In June 2017 I committed myself to a year-long lease on a flat in London with barely enough income to make the rent. I had my fingers crossed that my internship would turn into a job but had three months to last before I would earn a decent income. Once my rent, bills and travel had been paid I was left with £60 a month, and that’s not a lot when you need to buy food and also try to maintain some sort of social life in London.
As I calculated and re-calculated my weekly predicted expenditure it was clear that there was little room for any extras and I would have to make some cutbacks in order to stay out of my overdraft.
People need to save money for a variety of reasons; so whether it’s a change in your circumstances or you’re putting the pennies aside for your dream holiday in the Maldives these six tips will help you get there.
No more take out
This might seem a bit obvious but takeaway food and drink adds a significant amount of money to your weekly expenditure. For me, it was my almost daily Venti Soy Latte from Starbucks that had been adding a hefty £15 to my weekly outgoings. That’s £15 instantly saved towards your holiday or that you can re-purpose for more pressing needs such as bills or rent. In addition to coffee, I stopped all takeaways and always brought my own lunch to work saving me roughly an additional £25 a week.
Whilst working out what I had to live on I realised I couldn’t afford to get the tube to work. With a peak time return fair coming in at £5.80 (Zone 1-2) I could save £2.80 every day by taking the bus. It may have taken 25 minutes longer but by the end of the working week, I had £14 in my pocket. Other methods of transport to consider are cycling and walking if the conditions are safe and the distance manageable.
Utilise Charity Shopping
Shopping has always been something I really enjoy and although my internship was only to last three months I still found myself wanting some retail therapy (not to mention we were transitioning into summer and I desperately needed some work appropriate summer clothes). I switched up my usual high street favourites for charity shops and found some serious bargains whilst helping some good causes. There’s a misconception that charity shops are full of old-ladies clothes but these days they’re run as businesses and you’ll find some high-end brands at a fraction of the cost. It’s also pretty fun looking through the racks of clothes, you’re never quite sure what you will find.
Always look for a discount code
Sometimes the latest deals aren’t always easy to find. If you know you’re going to the cinema or have been invited out to dinner check online for a discount code first. Sometimes there’ll be promotions running that require you to print off a code in advance in order to be redeemed at the checkout, don’t get caught out and do this ahead. I got free pizza at Pizza Express and also free coffee at Costa just by googling their latest deals. You can be both broad or specific with your searches, try ‘free in London’ for a more broad search or something more specific like ‘bike deals‘ if you know the area you’re looking for a deal in. Also, always be on the look-out for a freebie websites to get your hands on some completely free stuff. Sometimes it really is as simple as googling ‘free stuff UK’.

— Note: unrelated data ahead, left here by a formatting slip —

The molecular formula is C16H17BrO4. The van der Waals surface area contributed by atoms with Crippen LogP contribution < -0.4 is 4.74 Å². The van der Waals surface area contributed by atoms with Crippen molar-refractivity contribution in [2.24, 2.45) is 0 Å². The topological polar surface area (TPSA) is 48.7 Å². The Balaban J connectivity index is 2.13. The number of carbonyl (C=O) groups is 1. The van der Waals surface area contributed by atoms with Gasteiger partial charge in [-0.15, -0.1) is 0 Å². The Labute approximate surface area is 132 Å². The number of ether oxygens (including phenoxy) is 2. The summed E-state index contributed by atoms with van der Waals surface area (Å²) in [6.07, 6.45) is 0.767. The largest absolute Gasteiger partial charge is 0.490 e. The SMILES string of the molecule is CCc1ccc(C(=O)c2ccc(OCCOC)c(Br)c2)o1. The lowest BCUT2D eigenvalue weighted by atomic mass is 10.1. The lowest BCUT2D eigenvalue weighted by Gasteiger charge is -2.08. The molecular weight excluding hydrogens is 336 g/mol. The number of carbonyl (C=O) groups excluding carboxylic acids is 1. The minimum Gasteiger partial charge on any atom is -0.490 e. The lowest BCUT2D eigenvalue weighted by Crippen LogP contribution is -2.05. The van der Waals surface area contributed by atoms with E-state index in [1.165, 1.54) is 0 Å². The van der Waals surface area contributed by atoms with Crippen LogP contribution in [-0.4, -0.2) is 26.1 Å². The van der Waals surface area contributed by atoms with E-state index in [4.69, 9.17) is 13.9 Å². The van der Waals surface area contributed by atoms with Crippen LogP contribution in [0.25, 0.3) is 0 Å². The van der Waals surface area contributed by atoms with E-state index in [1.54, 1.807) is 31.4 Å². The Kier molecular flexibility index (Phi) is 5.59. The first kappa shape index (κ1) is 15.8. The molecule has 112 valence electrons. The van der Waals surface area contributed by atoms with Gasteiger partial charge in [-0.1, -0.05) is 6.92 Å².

Be clever with your cooking
With £60 a month left to feed myself and cover any additional expenses I needed to get creative in the kitchen. I did one £40 online shop a month and stocked up on tinned tomatoes, beans, rice, pasta, lentils and other cheap but filling and healthy foods. This left me with £20 for any unexpected extras. I realised that fresh fruit and vegetables could often be pricey and didn’t last too long so I switched to a big bag of mixed frozen veg to get in some of my 5 a day. I made a lot of pasta, ate a lot of rice and learnt how to cook creatively with spices to add a different twist to everyday dinners. Meat was almost entirely off the menu as I couldn’t afford it, the only exception was bacon which lasted well in the fridge and added great flavour to almost everything I cooked. Don’t shy away from the ‘value’ and ‘basics’ brands, 99% of the time you won’t tell the difference, I swapped all my tins to the value brands, purchased value rice, and used the spare change to be able to buy my gluten-free pasta which comes in at a premium.
Look at your monthly subscriptions
Netflix, Spotify and Amazon Prime – I’m sorry but we’re taking a break. It’s easy to forget about subscription services as they just subtly take your money each month. Have a look at what direct debits you have set up and consider what you can cut back on. Also, take a look at your phone contract, I rang up my provider and cut my tariff from £25 to £15 by paying for what I actually use rather than what I thought I needed. Another bill I didn’t need to pay was my TV licence, be very careful with this one! If you watch BBC AT ALL including the Iplayer you need a TV license. I don’t have a TV in my flat and decided to log out of BBC Iplayer until such a time as I could afford this monthly expense. I contacted the people asking me to purchase a license and declared that I didn’t need one for a period of six months. Be prepared to have someone come and inspect your property and be honest or risk a hefty fine.
By implementing these six tips I kept my head above water for three months and was thankfully offered the job. It wasn’t always easy and I often had to remind myself it would be worth it in the end. Even now I still stick to these six rule (though there’s definitely the odd Starbucks and takeaway in there) except now the money I save goes into a savings account for that holiday in the Maldives!
What are your money saving ideas? Let me know in the comments!